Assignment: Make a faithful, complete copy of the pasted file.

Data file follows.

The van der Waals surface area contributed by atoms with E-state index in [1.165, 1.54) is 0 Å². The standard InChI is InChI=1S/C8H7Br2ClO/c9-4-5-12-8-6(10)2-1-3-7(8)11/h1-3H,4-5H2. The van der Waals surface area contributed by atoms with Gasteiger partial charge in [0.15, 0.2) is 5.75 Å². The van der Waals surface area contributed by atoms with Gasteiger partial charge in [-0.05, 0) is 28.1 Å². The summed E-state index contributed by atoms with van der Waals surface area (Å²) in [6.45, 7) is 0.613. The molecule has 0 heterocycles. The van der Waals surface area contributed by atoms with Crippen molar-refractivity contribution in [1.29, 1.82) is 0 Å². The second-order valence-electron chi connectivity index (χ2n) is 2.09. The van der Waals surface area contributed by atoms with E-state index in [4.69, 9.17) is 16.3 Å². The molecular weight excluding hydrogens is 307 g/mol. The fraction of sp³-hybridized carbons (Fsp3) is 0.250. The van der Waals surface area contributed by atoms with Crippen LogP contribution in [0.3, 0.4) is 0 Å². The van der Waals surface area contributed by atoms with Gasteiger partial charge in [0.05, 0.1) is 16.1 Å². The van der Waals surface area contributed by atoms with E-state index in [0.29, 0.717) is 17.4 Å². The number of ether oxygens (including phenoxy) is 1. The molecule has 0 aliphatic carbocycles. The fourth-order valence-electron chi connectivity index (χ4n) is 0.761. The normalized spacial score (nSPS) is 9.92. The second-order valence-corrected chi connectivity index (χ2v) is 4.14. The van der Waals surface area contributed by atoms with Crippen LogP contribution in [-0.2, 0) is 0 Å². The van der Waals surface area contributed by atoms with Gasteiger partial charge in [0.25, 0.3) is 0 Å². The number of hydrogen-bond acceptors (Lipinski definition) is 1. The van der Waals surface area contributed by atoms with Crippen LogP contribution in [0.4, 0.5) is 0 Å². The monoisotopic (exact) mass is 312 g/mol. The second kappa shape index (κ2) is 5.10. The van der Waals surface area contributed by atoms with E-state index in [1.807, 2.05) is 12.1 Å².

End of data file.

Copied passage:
The van der Waals surface area contributed by atoms with E-state index in [1.165, 1.54) is 0 Å². The standard InChI is InChI=1S/C8H7Br2ClO/c9-4-5-12-8-6(10)2-1-3-7(8)11/h1-3H,4-5H2. The van der Waals surface area contributed by atoms with Gasteiger partial charge in [0.15, 0.2) is 5.75 Å². The van der Waals surface area contributed by atoms with Gasteiger partial charge in [-0.05, 0) is 28.1 Å². The summed E-state index contributed by atoms with van der Waals surface area (Å²) in [6.45, 7) is 0.613. The molecule has 0 heterocycles. The van der Waals surface area contributed by atoms with Crippen molar-refractivity contribution in [1.29, 1.82) is 0 Å². The second-order valence-electron chi connectivity index (χ2n) is 2.09. The van der Waals surface area contributed by atoms with E-state index in [4.69, 9.17) is 16.3 Å². The molecular weight excluding hydrogens is 307 g/mol. The fraction of sp³-hybridized carbons (Fsp3) is 0.250. The van der Waals surface area contributed by atoms with Crippen LogP contribution in [0.3, 0.4) is 0 Å². The van der Waals surface area contributed by atoms with Gasteiger partial charge in [0.05, 0.1) is 16.1 Å². The van der Waals surface area contributed by atoms with E-state index in [0.29, 0.717) is 17.4 Å². The number of ether oxygens (including phenoxy) is 1. The molecule has 0 aliphatic carbocycles. The fourth-order valence-electron chi connectivity index (χ4n) is 0.761. The normalized spacial score (nSPS) is 9.92. The second-order valence-corrected chi connectivity index (χ2v) is 4.14. The van der Waals surface area contributed by atoms with Crippen LogP contribution in [-0.2, 0) is 0 Å². The van der Waals surface area contributed by atoms with Gasteiger partial charge in [0.25, 0.3) is 0 Å². The number of hydrogen-bond acceptors (Lipinski definition) is 1. The van der Waals surface area contributed by atoms with Crippen LogP contribution in [0.4, 0.5) is 0 Å². The monoisotopic (exact) mass is 312 g/mol. The second kappa shape index (κ2) is 5.10. The van der Waals surface area contributed by atoms with E-state index in [1.807, 2.05) is 12.1 Å².